‘From every single possible direction’: Environmental steps over the decade
Read in The Daily Tar Heel 12/9/19
Allie Omens loves to hate waste.
Now a senior at UNC, Omens co-founded Carolina Thrift, won the 2019 Three Zeros Environmental Initiative Leadership Award and became president of Epsilon Eta, the coed environmental honors fraternity on campus.
She is a student at a time when climate concerns are a large part of the public discussion.
“If you look around, people are dealing with waste all the time,” she said. “It’s wrapping your food. It’s throwing away your toothbrush every month. Waste is all around us.”
But fear and disaster-centered attitudes, Omens said, are not productive in addressing environmental issues. She said she prefers innovative and positive strategies for change.
Students and faculty alike have adopted an environmental focus. Jason West, a professor in the Department of Environmental Sciences and Engineering, said he hopes students leave his classroom with an understanding of current environmental problems and an appreciation for past successful solutions.
Through his research, he’s found that climate change, endangered species and air pollution as the most pressing environmental topics to public health.
“Climate change is a human issue, an economic issue, a health issue,” he said. “It will be the most important challenge this generation of students will face in their lifetime.”
Climate change, he said, has taken an especially central role in the environmental conversation in the past decade.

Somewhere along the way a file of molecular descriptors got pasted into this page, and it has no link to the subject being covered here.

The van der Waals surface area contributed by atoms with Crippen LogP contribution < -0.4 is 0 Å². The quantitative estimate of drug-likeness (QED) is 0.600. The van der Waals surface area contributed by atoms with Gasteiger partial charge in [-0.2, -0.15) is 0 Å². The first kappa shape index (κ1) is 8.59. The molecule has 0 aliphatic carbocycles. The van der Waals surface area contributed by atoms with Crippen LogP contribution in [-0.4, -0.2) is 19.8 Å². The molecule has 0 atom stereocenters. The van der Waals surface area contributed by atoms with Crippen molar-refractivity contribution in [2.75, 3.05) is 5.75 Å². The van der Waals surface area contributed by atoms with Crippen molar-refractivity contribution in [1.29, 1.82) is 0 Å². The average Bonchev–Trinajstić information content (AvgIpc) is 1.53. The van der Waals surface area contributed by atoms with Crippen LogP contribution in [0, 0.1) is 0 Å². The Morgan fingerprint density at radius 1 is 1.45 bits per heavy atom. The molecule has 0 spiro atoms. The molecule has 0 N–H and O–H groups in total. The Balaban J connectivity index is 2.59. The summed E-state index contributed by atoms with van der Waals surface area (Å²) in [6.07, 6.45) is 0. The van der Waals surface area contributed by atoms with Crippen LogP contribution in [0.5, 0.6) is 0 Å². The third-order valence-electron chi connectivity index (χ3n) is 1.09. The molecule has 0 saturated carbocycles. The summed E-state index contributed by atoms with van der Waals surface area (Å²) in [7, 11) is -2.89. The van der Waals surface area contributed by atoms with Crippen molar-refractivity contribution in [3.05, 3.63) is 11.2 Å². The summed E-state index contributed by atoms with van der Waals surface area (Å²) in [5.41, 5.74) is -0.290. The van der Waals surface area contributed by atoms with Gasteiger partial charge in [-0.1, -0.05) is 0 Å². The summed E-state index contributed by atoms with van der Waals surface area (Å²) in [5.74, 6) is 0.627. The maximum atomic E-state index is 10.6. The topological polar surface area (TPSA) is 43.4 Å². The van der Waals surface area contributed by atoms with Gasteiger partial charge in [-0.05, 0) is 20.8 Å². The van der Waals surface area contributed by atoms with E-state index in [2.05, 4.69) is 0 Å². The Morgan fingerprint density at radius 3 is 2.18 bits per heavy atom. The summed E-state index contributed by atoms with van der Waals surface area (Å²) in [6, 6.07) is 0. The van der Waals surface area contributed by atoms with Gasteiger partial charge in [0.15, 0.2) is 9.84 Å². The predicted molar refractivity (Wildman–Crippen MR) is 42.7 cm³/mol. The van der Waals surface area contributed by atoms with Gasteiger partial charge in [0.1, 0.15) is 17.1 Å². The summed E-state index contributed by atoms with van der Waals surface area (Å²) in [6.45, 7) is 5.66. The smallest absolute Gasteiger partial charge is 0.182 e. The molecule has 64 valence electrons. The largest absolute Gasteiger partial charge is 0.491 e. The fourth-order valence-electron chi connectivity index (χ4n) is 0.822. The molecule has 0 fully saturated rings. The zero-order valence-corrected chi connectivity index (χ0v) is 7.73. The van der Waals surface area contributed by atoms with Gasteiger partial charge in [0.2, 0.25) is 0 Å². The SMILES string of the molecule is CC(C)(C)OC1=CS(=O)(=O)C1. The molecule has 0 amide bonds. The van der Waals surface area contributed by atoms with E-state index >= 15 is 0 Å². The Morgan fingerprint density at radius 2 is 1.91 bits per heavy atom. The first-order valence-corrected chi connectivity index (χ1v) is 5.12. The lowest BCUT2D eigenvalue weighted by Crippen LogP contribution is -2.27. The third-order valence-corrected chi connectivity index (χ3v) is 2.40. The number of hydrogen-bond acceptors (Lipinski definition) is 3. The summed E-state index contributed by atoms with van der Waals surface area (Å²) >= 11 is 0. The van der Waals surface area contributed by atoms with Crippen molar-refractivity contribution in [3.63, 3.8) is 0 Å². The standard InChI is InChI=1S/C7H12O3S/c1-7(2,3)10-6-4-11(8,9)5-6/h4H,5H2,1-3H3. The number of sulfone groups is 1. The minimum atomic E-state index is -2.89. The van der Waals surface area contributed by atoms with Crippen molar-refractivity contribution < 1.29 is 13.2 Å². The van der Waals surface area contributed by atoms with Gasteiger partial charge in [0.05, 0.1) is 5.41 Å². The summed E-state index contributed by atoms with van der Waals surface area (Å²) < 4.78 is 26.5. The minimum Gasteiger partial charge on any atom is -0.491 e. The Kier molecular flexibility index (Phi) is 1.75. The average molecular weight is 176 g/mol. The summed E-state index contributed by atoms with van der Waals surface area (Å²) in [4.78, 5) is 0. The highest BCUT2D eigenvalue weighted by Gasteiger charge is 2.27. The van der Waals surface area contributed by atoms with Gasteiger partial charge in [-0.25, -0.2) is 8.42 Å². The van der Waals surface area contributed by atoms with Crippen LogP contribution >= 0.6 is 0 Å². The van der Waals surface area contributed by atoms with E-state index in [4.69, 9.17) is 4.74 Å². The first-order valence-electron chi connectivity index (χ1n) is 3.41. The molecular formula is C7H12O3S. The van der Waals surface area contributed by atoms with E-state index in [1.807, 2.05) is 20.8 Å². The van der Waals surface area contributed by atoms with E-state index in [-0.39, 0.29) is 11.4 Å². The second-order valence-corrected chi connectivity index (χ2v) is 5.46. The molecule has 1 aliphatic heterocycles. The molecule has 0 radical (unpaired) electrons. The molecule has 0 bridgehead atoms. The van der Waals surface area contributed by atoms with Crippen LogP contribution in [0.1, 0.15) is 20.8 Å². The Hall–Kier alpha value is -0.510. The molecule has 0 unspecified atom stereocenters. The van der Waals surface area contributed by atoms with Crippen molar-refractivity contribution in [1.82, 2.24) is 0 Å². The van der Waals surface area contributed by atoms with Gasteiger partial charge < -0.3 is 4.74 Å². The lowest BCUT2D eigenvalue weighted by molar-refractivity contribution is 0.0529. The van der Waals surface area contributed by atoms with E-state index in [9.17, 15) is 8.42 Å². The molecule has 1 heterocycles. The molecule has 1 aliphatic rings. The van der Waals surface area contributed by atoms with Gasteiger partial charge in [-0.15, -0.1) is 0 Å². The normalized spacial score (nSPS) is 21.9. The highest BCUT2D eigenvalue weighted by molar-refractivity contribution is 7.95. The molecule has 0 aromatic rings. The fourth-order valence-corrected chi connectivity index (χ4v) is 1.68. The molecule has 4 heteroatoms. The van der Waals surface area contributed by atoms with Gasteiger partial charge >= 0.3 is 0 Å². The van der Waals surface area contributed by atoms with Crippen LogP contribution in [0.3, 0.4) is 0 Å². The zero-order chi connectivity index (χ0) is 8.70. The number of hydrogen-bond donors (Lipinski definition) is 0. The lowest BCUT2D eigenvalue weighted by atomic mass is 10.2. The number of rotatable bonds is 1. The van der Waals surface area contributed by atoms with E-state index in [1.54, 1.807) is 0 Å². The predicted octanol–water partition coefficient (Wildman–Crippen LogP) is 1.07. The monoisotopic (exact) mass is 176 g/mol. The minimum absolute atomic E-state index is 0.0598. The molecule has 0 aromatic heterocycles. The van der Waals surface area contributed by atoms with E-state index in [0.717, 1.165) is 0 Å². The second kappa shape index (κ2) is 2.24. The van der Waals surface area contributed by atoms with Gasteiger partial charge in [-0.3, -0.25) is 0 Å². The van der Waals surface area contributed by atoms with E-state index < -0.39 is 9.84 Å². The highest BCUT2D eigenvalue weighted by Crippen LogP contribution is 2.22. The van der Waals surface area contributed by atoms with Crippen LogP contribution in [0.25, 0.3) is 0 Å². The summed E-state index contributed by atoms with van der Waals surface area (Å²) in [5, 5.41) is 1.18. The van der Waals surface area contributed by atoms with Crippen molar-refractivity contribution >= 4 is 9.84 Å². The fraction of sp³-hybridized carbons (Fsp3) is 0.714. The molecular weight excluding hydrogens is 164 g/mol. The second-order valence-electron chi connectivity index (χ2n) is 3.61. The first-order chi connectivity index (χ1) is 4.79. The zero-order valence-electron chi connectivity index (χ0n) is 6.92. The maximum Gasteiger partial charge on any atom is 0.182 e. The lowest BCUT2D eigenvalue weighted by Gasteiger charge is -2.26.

The 2010s opened with the Deepwater Horizon oil spill in the Gulf of Mexico, and comes to a close as the United States officially begins proceedings to pull out of the Paris Climate Agreement.
“There is a senior class of people who don’t want to leave the University without either accomplishing what we want to accomplish, or filling in the lower classes about how to get this done,” Omens said, noting the growing importance of environmentally aware campus policies.
She said she hopes that UNC leaders will allow students to be part of decision making.
“We want it to be a partnership instead of a battleground,” Omens said.
Students have been frustrated by the University’s reliance on coal and the lack of a clear plan of action from the Three Zeros program.
“Students are watching UNC, and want to see more tangible action,” senior environmental studies major Olivia Corriere said. “I do not have time for apathy when climate change is accelerating.”
The Coal Free 2020 initiative was created under former Chancellor Holden Thorp with the intention of fully ending the University’s use of coal for energy. By 2012, administrators abandoned the plan. A decision at a January 2016 Board of Trustees meeting said the University would instead aim toward neutral greenhouse gas emissions, part of the current Three Zeros program.
The impending effects of climate change, she said, present an opportunity for students to be part of change — even at the University level with waste management and sustainable plant-based diets.
The University has been active in the climate conversation for a long time, Omens said. The first environmental conference at a college campus — the Threshold Conference — was at UNC in 1989.
Both 30 years ago and today, Omens said, it has been students pushing back against climate change. The power behind the movement is the same today, she said, if not stronger.